Christine:   Qu’avez vous fait le weekend dernier?

The British woman’s eyes get even wider, I can see the whites all the way around her pupils.   Her voice quavers and she answers  r e a l l l l l l y   s l o w w w w l y.   I’m afraid she might have a stroke.

British woman:    J            ai            trav….no….fai…je …je dormi.

Christine:   J’ai dormi.

British woman:  Oui….J’ai dormi …et….je ….je….lit!!!!  Lit?

Christine:   J’ai lit…

This goes on for 20 minutes until Christine finally changes the subject because the British woman still hasn’t finished the sentence and has become a tan colored puddle of sweat in her chair.

Once again, Christine addresses the class and we all look in different directions.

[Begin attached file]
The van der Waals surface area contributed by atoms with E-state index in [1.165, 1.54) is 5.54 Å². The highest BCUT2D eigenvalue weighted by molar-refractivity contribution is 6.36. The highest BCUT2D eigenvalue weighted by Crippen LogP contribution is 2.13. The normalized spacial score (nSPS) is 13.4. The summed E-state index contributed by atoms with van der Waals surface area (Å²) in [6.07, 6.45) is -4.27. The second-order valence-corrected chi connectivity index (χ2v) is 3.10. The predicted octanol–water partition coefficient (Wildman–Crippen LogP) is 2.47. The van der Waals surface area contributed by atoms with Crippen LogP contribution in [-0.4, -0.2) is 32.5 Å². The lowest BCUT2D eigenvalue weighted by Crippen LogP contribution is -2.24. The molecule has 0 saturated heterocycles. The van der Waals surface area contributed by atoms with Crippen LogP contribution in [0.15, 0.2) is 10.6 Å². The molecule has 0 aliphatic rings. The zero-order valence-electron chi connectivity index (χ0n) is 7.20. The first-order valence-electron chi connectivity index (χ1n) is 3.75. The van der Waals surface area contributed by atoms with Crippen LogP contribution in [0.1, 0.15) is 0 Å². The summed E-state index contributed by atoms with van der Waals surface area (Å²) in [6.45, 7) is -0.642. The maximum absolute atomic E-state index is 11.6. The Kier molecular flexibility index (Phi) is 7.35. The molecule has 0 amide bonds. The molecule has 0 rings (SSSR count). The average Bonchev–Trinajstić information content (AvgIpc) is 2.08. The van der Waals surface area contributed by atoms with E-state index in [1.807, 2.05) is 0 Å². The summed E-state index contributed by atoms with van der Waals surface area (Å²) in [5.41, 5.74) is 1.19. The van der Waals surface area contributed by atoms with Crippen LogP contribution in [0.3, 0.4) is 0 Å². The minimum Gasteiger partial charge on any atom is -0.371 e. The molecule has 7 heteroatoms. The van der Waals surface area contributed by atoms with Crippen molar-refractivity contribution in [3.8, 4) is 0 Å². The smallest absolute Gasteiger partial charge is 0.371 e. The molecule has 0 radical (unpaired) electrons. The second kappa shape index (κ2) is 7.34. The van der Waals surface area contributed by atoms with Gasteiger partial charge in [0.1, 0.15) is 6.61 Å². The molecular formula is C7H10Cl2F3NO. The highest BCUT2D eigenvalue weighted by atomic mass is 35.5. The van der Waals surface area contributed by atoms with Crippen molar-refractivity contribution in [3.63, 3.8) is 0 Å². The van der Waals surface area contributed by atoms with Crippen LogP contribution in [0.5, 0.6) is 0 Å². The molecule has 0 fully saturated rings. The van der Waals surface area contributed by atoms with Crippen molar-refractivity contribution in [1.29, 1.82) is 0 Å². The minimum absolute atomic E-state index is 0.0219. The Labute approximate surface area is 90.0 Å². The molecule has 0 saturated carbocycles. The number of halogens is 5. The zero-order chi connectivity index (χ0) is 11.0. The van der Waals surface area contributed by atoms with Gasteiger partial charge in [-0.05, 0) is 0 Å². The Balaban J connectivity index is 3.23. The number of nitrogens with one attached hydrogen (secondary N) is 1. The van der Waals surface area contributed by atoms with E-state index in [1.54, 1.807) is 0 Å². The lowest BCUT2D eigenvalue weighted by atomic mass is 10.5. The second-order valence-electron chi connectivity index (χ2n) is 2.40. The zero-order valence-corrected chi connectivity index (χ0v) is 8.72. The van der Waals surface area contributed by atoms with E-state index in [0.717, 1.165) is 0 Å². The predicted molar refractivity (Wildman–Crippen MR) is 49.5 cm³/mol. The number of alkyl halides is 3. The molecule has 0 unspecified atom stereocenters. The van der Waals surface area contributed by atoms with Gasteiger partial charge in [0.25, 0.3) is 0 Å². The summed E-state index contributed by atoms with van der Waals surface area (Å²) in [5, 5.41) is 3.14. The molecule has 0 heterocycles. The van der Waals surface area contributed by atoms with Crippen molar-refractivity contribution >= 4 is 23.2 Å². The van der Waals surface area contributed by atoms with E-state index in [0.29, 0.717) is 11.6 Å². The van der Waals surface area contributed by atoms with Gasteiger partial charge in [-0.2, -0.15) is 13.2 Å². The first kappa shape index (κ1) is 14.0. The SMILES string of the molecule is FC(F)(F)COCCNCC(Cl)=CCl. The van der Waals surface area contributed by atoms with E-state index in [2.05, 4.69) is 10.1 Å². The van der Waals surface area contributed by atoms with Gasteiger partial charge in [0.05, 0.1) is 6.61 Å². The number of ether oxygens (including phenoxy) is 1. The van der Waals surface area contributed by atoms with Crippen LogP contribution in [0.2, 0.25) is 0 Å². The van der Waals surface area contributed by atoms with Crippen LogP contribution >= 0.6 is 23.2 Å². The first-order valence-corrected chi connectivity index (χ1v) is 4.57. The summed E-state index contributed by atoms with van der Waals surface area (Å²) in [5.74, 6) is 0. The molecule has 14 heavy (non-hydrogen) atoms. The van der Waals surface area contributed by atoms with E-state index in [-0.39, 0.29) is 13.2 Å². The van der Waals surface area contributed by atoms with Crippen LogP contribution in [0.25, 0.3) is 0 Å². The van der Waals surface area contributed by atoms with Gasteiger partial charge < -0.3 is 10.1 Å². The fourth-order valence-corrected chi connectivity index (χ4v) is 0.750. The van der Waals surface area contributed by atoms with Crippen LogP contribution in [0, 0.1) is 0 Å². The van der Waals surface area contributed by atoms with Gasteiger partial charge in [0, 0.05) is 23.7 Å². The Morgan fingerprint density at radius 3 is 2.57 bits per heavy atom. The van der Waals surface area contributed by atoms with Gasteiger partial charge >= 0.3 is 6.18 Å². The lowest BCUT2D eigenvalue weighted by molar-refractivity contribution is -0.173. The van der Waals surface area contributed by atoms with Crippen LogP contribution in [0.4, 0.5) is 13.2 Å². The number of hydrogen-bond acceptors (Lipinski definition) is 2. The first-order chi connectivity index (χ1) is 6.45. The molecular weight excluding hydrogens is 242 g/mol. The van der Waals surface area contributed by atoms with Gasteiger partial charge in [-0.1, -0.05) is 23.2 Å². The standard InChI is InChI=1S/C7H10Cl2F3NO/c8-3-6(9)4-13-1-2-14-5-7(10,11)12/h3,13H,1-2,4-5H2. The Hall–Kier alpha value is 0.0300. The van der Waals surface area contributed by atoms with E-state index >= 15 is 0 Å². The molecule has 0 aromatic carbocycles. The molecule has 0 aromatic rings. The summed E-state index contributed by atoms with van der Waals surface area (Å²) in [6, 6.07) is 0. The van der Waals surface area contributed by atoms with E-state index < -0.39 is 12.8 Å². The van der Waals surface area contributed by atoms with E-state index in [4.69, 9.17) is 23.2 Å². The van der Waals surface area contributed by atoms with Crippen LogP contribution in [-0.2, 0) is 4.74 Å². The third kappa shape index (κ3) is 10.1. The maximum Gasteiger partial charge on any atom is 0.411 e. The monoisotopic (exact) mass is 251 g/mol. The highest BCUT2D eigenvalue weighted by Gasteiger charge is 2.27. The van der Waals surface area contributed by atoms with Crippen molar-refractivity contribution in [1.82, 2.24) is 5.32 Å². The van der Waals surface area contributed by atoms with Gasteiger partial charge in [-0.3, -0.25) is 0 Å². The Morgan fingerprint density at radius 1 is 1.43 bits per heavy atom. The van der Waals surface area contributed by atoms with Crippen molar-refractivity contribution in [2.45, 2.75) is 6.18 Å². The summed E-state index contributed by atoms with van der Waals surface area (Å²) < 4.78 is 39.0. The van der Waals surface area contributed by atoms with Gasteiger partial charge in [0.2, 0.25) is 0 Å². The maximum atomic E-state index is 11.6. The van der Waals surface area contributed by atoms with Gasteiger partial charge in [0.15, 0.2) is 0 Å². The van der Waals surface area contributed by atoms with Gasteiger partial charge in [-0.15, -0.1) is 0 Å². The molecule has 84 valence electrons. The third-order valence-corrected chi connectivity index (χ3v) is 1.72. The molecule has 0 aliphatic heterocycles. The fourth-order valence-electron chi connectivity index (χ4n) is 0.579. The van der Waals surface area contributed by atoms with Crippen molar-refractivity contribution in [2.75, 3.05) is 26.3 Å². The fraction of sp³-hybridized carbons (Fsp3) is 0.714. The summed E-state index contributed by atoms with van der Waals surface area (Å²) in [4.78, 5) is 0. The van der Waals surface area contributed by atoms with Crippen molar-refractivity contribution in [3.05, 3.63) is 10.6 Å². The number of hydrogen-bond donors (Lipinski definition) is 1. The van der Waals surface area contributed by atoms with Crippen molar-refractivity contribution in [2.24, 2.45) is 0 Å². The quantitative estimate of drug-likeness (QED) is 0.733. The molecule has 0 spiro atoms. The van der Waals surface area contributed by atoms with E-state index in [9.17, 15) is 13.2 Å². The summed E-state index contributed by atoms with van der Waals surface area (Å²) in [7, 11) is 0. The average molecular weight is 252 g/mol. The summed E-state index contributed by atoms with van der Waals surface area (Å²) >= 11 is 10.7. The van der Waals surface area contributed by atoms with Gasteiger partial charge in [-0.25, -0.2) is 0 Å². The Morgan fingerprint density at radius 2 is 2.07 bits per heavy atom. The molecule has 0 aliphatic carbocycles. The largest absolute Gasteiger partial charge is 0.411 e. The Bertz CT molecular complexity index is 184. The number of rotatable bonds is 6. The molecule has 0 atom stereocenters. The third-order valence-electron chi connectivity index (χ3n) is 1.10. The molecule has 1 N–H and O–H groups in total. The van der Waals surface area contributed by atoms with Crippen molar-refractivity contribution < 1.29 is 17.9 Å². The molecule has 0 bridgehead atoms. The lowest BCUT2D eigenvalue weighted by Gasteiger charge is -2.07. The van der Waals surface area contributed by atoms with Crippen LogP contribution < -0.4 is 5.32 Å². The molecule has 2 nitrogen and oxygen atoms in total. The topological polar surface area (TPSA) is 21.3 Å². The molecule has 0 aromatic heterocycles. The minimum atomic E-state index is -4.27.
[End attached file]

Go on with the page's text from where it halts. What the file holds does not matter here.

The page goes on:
Christine:   Qu’est ce que c’est la difference entre passé compose and plus que parfait?

We all politely allow the Chinese girl to answer.  She reads from a handwritten page.   She sounds like she’s speaking perfect French but with a Chinese accent so it’s totally incomprehensible.

I’m fairly certain that Christine doesn’t understand a word the girl is saying, but assumes she’s correct (she’s Asian after all).   Christine nods and scrawls on the board.

While Christine teaches us the difference between the word “sain” (health) and “sein” (breast) she grabs her breast to illustrate “sein”. Taxi, who appeared to be elsewhere until this moment, comes alive and shouts out “YES!   Finallement un mot I can USE!”

We all laugh for the last15 minutes of class, and I manage to escape with my dignity unscathed and my face streaked with tears (fortunately, of laughter this time).

On my way home, I reflect on the class.   That wasn’t so bad.   Damn, that was hilarious.  And I learned something.   I’m really glad I went.   Now, how am I going to get out of it next week?